Discussion in 'Secondary Education' started by Kenz501, Dec 2, 2017.
Dec 5, 2017
Teaching is hard. And no teacher is the "perfect teacher" even often after decades of experience. You're not going to be Ron Clark out of the gate. Or you may never be Ron Clark. It may not even be a good idea to be Ron Clark as that may not be your personality and your kids may not respond to it well.
You have to learn to crawl before you can walk, and you're going to have to accept that your lessons will be under your standards for a while until you get the hang of things. Teaching is a messy, unstructured, and a very autonomous job. Some people find freedom in that. If you don't you may want to seek a different job, though most jobs require employees to have some level of self-reliance. As others said, there are resources online. Not just curriculum, but if that's where you feel weak, there is tons out there, but also videos of good teachers doing good jobs that you can emulate. There are good books on classroom management and teaching methods and current research based teaching practices for different subjects and particular student sub-groups. You have to show some resourcefulness to research, adapt and make things work for you, even when you're not the most experienced or experiencing adversity, especially to model these characteristics for your students. Good luck.
Get over the fact that you didn't learn what you needed to learn. None of us did. If you're unhappy about a lack of structure, create your own structure.
Didn’t your teaching credential program teach you how to write lesson plans? And didn’t you have to submit lesson plans when you student taught in your subject area? I’m confused.
And on an off day I'd say even Ron Clark isn't Ron Clark.
It is not reasonable for even Ron Clark to be the public image of Ron Clark every day. Not everyday in a classroom can be standing on tables singing and dancing teaching, scaffolding, and practice has to happen at some point. Every teacher has great days and not so great days.
It's not writing them; it's teaching them without it being scaffolded. It's knowing how to accommodate students who can't use regular instruction but have to have it modified in some way. It's also knowing how to handle the kid or kids who decide that they are bored and use your classroom as a stage to perform for their peers. It's one thing to have solutions written on a piece of paper and actually having to use all of that to teach a lesson.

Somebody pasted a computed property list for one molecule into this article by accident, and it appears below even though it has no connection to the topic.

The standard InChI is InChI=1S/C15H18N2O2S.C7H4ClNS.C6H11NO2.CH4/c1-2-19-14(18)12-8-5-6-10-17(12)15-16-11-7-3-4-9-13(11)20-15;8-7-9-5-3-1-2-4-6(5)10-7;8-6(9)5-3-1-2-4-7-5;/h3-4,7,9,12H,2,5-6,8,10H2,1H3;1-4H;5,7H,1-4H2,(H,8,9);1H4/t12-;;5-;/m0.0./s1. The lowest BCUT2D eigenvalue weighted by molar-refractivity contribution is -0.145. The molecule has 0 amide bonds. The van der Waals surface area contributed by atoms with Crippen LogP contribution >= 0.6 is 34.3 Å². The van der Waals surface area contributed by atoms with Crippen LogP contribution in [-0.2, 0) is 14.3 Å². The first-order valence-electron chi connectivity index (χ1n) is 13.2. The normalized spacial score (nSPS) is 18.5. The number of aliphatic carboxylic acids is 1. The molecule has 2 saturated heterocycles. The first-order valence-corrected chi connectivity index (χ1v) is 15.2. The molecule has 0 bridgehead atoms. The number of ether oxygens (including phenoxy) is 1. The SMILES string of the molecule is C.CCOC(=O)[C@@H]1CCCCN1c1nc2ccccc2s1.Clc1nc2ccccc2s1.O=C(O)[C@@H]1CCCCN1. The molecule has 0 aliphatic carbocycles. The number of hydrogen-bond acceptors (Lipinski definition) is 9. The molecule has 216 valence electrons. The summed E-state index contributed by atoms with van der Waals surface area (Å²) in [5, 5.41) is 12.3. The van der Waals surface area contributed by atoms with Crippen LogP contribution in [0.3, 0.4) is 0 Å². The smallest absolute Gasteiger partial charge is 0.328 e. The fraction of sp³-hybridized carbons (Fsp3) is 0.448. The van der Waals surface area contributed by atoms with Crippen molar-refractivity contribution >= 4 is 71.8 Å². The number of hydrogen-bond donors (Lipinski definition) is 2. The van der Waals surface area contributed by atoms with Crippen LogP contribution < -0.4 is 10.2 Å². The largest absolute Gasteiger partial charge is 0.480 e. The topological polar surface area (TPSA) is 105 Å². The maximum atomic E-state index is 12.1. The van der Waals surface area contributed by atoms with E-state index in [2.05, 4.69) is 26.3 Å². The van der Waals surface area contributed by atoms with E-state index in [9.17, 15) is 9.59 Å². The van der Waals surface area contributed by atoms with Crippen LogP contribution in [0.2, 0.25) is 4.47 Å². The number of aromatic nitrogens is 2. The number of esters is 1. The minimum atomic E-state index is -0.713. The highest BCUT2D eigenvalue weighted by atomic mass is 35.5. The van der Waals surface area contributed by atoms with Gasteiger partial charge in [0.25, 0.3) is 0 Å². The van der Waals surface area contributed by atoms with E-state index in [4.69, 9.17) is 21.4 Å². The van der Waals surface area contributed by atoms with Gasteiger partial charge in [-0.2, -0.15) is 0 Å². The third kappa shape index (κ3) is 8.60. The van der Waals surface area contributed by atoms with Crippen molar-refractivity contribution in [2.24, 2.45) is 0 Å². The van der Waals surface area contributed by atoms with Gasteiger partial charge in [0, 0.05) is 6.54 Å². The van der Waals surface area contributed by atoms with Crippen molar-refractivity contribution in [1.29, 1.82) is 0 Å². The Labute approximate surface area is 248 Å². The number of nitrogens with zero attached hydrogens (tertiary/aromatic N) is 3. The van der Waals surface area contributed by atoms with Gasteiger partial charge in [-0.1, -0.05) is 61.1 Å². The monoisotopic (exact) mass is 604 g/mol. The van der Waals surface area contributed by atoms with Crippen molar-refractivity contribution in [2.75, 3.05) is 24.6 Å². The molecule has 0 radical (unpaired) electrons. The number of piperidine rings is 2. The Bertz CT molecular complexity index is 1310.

Student teaching taught me very little about classroom management. There's a lot I don't really know, like when it is appropriate to call parents and assign detentions vs. just talking to the student and trying to figure out the real problem? When is a student making an excuse or making fun of you vs. just asking a question because he / she genuinely doesn't know? How can I get the student, his / her parents, my coworkers, and my principal on my side? How can I prove that I'm a competent professional willing to learn this job? The approach I originally learned in teacher education was to try to make class an entertaining show; in the real world, though, it doesn't always work. There will be complainers, people who are bored, for what ever reason, and people who apparently derive joy from derailing instruction, regardless of how much thought you put into it to make it fun.
Yes, I do feel like one thing feeds into another. If the kid is bored and feels like he / she is not being challenged enough, there will probably be behavior problems. That's why I hate that my lessons are so bland; I feel like they are directly causing the poor student behavior I've had to deal with.
The experienced teacher and my principal had a different take on the whole thing, though. I hope I'm not as bad as I think I am. I have an evaluation tomorrow, and I want to knock it out of the park, but I have not been batting a thousand with the kids. They brag about the more experienced teacher, though.
After teaching for 5 years, I was still asking myself a lot of these questions. You have to be comfortable that you will not always have the exact right answer and that the answer may change depending on the situation. Sometimes you'll get it wrong, but that's okay and you learn from your mistakes, and you make less mistakes the next time around.
Whoever taught you this was doing you a terrible disservice. Education is not supposed to be an entertaining show. Small doses of engagement can be fine, but you're an educator. Not an entertainer. You have to be willing to teach lessons that will bore kids and be a strict disciplinarian when your rules are broken.
Welcome to teaching children. Some lovely kiddos make it their hobby to figure out what you spent your own money and hours of your own free time lovingly preparing and crafting for them, and then do all they can to take a great big steaming poo on it in front of you and everybody in the class. The trick is to expect that some will try to do that, and learn to not care. They're likely lashing out for some other reason anyway. Learn to shrug things off, laugh them off, and still make them do it anyway. (and if they were being disrespectful, pull them aside for a warning or consequence) Again, you're here to educate, not entertain. The students aren't your audience at a comedy show where you can be booed off stage. You own the stage, and you get rid of the members of the audience when you need to. Within reason, you have to not give a fig if they're bored or not entertained by your lesson. You should be most concerned with preparing them for the future, and a lot of the future includes being able to behave well in boring situations where you're expected to exist for hours without any form of entertainment.